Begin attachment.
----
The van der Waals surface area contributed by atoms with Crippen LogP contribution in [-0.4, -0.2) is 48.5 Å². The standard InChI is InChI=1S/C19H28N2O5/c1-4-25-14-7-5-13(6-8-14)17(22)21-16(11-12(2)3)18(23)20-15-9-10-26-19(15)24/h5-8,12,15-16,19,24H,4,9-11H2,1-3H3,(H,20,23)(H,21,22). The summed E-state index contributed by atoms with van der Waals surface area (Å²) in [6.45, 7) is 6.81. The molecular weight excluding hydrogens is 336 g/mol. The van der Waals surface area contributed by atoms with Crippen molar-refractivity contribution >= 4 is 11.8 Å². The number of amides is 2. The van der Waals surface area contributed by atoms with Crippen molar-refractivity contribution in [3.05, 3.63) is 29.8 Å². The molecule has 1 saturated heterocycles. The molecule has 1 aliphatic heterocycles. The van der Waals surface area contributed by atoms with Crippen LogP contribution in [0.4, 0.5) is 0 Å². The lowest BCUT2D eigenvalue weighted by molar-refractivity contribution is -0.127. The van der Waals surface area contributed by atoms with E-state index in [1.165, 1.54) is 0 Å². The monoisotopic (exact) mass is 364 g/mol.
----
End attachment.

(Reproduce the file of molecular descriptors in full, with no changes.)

The van der Waals surface area contributed by atoms with Crippen LogP contribution in [-0.4, -0.2) is 48.5 Å². The standard InChI is InChI=1S/C19H28N2O5/c1-4-25-14-7-5-13(6-8-14)17(22)21-16(11-12(2)3)18(23)20-15-9-10-26-19(15)24/h5-8,12,15-16,19,24H,4,9-11H2,1-3H3,(H,20,23)(H,21,22). The summed E-state index contributed by atoms with van der Waals surface area (Å²) in [6.45, 7) is 6.81. The molecular weight excluding hydrogens is 336 g/mol. The van der Waals surface area contributed by atoms with Crippen molar-refractivity contribution >= 4 is 11.8 Å². The number of amides is 2. The van der Waals surface area contributed by atoms with Crippen molar-refractivity contribution in [3.05, 3.63) is 29.8 Å². The molecule has 1 saturated heterocycles. The molecule has 1 aliphatic heterocycles. The van der Waals surface area contributed by atoms with Crippen LogP contribution in [0.4, 0.5) is 0 Å². The lowest BCUT2D eigenvalue weighted by molar-refractivity contribution is -0.127. The van der Waals surface area contributed by atoms with E-state index in [1.165, 1.54) is 0 Å². The monoisotopic (exact) mass is 364 g/mol.